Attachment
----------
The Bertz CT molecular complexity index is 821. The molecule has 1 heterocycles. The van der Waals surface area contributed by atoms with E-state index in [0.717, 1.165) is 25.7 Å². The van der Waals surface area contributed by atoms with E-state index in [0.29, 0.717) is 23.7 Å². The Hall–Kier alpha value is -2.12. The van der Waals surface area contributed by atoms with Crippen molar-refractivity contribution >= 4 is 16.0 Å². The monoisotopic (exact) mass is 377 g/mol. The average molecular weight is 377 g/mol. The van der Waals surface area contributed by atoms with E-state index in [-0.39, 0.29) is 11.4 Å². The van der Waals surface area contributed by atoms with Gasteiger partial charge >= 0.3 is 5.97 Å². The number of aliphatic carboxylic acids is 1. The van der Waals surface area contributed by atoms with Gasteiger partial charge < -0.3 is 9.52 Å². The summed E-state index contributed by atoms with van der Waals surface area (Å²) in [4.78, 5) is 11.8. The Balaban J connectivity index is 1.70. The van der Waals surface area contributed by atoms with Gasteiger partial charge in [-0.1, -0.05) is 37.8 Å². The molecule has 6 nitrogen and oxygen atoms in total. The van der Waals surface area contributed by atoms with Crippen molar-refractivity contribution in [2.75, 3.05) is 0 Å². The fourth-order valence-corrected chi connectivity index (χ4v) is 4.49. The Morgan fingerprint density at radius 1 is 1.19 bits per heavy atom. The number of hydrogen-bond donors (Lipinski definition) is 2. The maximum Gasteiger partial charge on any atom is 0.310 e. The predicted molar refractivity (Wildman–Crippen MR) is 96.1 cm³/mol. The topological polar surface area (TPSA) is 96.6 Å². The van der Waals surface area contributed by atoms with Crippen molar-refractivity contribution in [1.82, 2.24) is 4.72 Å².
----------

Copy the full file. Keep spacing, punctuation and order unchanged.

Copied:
The Bertz CT molecular complexity index is 821. The molecule has 1 heterocycles. The van der Waals surface area contributed by atoms with E-state index in [0.717, 1.165) is 25.7 Å². The van der Waals surface area contributed by atoms with E-state index in [0.29, 0.717) is 23.7 Å². The Hall–Kier alpha value is -2.12. The van der Waals surface area contributed by atoms with Crippen molar-refractivity contribution >= 4 is 16.0 Å². The monoisotopic (exact) mass is 377 g/mol. The average molecular weight is 377 g/mol. The van der Waals surface area contributed by atoms with E-state index in [-0.39, 0.29) is 11.4 Å². The van der Waals surface area contributed by atoms with Gasteiger partial charge >= 0.3 is 5.97 Å². The number of aliphatic carboxylic acids is 1. The van der Waals surface area contributed by atoms with Gasteiger partial charge < -0.3 is 9.52 Å². The summed E-state index contributed by atoms with van der Waals surface area (Å²) in [4.78, 5) is 11.8. The Balaban J connectivity index is 1.70. The van der Waals surface area contributed by atoms with Gasteiger partial charge in [-0.1, -0.05) is 37.8 Å². The molecule has 6 nitrogen and oxygen atoms in total. The van der Waals surface area contributed by atoms with Crippen molar-refractivity contribution in [2.75, 3.05) is 0 Å². The fourth-order valence-corrected chi connectivity index (χ4v) is 4.49. The Morgan fingerprint density at radius 1 is 1.19 bits per heavy atom. The number of hydrogen-bond donors (Lipinski definition) is 2. The maximum Gasteiger partial charge on any atom is 0.310 e. The predicted molar refractivity (Wildman–Crippen MR) is 96.1 cm³/mol. The topological polar surface area (TPSA) is 96.6 Å². The van der Waals surface area contributed by atoms with Crippen molar-refractivity contribution in [1.82, 2.24) is 4.72 Å².